In my experience, there are two types of logistics modeling questions that require truck transportation costs.
In the first, a shipper will operate a fleet of its own vehicles and would like to estimate costs. In such cases, it is usually important to model both fixed costs of using additional vehicles and the variable costs of operating vehicles (which vary with distance travelled and/or time operated). Any cost approximation should be careful to appropriately model these fixed costs.
In the second type of problem, a shipper will outsource truck transportation to meet its shipping needs. Here is a bit more detail about that scenario:
Purchased truck transportation:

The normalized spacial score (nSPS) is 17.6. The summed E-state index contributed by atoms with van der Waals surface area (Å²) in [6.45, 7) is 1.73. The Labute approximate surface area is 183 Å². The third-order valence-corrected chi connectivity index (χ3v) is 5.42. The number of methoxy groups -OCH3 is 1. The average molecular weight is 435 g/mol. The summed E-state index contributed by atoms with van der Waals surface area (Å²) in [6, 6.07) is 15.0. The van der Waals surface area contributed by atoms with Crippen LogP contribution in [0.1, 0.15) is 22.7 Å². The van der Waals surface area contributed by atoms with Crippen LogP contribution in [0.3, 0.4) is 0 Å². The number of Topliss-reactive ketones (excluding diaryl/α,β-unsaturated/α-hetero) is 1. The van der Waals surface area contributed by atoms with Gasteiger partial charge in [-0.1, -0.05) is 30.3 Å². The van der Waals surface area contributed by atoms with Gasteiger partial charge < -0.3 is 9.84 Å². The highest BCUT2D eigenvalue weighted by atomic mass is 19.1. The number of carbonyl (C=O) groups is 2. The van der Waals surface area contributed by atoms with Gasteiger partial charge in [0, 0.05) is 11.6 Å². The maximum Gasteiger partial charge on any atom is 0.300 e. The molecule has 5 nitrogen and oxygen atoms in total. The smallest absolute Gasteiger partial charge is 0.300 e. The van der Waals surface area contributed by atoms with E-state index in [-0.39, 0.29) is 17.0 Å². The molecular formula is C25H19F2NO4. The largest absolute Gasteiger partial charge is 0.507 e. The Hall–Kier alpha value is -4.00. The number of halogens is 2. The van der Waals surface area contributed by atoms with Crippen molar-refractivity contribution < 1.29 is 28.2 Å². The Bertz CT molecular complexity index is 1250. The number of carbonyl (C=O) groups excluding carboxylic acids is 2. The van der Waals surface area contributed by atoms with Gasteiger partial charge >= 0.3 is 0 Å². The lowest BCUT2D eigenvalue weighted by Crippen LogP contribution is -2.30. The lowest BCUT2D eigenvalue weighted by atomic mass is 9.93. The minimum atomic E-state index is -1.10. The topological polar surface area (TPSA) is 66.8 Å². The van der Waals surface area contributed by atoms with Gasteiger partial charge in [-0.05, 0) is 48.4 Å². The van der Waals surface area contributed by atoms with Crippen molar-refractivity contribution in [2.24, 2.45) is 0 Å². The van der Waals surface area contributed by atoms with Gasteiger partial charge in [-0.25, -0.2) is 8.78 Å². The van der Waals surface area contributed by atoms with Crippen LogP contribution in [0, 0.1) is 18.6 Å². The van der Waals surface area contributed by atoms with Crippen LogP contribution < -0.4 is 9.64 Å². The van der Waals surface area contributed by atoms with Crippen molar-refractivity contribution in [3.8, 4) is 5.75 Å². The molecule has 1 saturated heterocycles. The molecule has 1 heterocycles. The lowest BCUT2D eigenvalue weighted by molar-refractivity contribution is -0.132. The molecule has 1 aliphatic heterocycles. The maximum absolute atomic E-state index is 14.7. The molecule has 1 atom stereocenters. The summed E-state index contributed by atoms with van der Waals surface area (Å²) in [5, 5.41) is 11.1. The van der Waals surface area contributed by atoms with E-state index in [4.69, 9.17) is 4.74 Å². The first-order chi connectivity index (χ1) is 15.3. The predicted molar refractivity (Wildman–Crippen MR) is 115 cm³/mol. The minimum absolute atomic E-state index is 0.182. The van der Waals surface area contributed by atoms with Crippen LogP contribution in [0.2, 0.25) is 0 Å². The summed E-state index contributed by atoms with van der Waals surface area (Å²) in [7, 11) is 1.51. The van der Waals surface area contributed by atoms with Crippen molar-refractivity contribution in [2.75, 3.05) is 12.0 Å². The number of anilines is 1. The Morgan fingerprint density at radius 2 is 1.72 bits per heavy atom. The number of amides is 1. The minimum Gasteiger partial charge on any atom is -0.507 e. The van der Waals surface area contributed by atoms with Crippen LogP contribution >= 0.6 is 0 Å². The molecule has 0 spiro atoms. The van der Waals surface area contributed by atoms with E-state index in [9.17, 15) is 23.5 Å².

In this case, a shipper needs to purchase freight transportation from third parties (like trucking companies (carriers) or from third-party logistics (3PL) firms). Different types of truck service are available for purchase, most notably truckload, less-than-truckload, or small package services. Each type of service is priced somewhat differently. It is quite common that truckload services on a lane $(i,j)$ are priced per trailerload, and thus a step function for cost is often needed. LTL and package services on a lane are typically priced per weight (or per some weight-and-cubic-volume measure like dimensional weight), and there are often rate breaks where the price per weight decreases at larger weights making piecewise-linear cost functions necessary. Often these functions do not have strictly-decreasing slopes since they may include shoulders where cost is fixed for a certain weight range.